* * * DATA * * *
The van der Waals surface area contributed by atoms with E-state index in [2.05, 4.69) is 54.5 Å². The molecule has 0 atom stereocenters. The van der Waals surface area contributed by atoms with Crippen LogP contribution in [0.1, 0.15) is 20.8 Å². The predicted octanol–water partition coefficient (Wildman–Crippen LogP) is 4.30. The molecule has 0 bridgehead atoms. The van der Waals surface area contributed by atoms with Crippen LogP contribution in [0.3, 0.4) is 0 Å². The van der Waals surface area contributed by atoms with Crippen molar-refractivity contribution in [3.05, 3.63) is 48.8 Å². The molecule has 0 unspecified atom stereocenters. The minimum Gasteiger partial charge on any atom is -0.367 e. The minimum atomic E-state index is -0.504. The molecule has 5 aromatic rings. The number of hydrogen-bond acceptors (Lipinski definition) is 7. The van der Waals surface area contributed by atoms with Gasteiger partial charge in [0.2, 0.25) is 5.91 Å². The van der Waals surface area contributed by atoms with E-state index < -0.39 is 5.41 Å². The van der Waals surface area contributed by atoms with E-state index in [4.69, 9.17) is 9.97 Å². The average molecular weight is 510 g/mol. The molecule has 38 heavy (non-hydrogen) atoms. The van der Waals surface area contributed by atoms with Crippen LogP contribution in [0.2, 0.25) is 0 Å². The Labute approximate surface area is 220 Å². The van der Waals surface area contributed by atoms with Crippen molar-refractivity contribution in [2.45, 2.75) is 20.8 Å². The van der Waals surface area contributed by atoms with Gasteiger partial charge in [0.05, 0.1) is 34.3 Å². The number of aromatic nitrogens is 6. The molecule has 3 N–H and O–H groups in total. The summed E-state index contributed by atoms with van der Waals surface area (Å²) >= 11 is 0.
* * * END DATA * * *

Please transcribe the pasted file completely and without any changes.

The van der Waals surface area contributed by atoms with E-state index in [2.05, 4.69) is 54.5 Å². The molecule has 0 atom stereocenters. The van der Waals surface area contributed by atoms with Crippen LogP contribution in [0.1, 0.15) is 20.8 Å². The predicted octanol–water partition coefficient (Wildman–Crippen LogP) is 4.30. The molecule has 0 bridgehead atoms. The van der Waals surface area contributed by atoms with Crippen LogP contribution in [0.3, 0.4) is 0 Å². The van der Waals surface area contributed by atoms with Crippen molar-refractivity contribution in [3.05, 3.63) is 48.8 Å². The molecule has 0 unspecified atom stereocenters. The minimum Gasteiger partial charge on any atom is -0.367 e. The minimum atomic E-state index is -0.504. The molecule has 5 aromatic rings. The number of hydrogen-bond acceptors (Lipinski definition) is 7. The van der Waals surface area contributed by atoms with Gasteiger partial charge in [0.2, 0.25) is 5.91 Å². The van der Waals surface area contributed by atoms with E-state index < -0.39 is 5.41 Å². The van der Waals surface area contributed by atoms with E-state index in [4.69, 9.17) is 9.97 Å². The average molecular weight is 510 g/mol. The molecule has 38 heavy (non-hydrogen) atoms. The van der Waals surface area contributed by atoms with Crippen LogP contribution in [0.2, 0.25) is 0 Å². The Labute approximate surface area is 220 Å². The van der Waals surface area contributed by atoms with Crippen molar-refractivity contribution in [2.45, 2.75) is 20.8 Å². The van der Waals surface area contributed by atoms with Gasteiger partial charge in [0.05, 0.1) is 34.3 Å². The number of aromatic nitrogens is 6. The molecule has 3 N–H and O–H groups in total. The summed E-state index contributed by atoms with van der Waals surface area (Å²) >= 11 is 0.